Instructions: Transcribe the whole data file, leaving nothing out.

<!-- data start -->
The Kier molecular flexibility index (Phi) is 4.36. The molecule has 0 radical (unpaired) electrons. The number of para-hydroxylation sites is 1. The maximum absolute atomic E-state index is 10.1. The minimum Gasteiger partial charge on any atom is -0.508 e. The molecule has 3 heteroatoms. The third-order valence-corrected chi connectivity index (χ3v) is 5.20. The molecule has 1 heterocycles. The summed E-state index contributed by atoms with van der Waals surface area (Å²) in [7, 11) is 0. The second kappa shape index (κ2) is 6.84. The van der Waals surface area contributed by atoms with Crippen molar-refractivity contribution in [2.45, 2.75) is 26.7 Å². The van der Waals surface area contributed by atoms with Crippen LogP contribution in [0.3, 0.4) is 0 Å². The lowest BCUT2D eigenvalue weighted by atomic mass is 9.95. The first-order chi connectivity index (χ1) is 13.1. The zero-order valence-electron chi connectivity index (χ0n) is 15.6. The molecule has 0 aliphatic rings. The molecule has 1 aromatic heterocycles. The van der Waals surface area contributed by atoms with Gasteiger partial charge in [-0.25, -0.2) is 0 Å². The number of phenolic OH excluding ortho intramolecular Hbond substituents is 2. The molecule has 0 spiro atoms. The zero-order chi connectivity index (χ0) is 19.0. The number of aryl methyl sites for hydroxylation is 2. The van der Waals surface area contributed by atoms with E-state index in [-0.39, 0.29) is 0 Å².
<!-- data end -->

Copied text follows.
The Kier molecular flexibility index (Phi) is 4.36. The molecule has 0 radical (unpaired) electrons. The number of para-hydroxylation sites is 1. The maximum absolute atomic E-state index is 10.1. The minimum Gasteiger partial charge on any atom is -0.508 e. The molecule has 3 heteroatoms. The third-order valence-corrected chi connectivity index (χ3v) is 5.20. The molecule has 1 heterocycles. The summed E-state index contributed by atoms with van der Waals surface area (Å²) in [7, 11) is 0. The second kappa shape index (κ2) is 6.84. The van der Waals surface area contributed by atoms with Crippen molar-refractivity contribution in [2.45, 2.75) is 26.7 Å². The van der Waals surface area contributed by atoms with Crippen LogP contribution in [0.3, 0.4) is 0 Å². The lowest BCUT2D eigenvalue weighted by atomic mass is 9.95. The first-order chi connectivity index (χ1) is 13.1. The zero-order valence-electron chi connectivity index (χ0n) is 15.6. The molecule has 0 aliphatic rings. The molecule has 1 aromatic heterocycles. The van der Waals surface area contributed by atoms with Gasteiger partial charge in [-0.25, -0.2) is 0 Å². The number of phenolic OH excluding ortho intramolecular Hbond substituents is 2. The molecule has 0 spiro atoms. The zero-order chi connectivity index (χ0) is 19.0. The number of aryl methyl sites for hydroxylation is 2. The van der Waals surface area contributed by atoms with E-state index in [-0.39, 0.29) is 0 Å².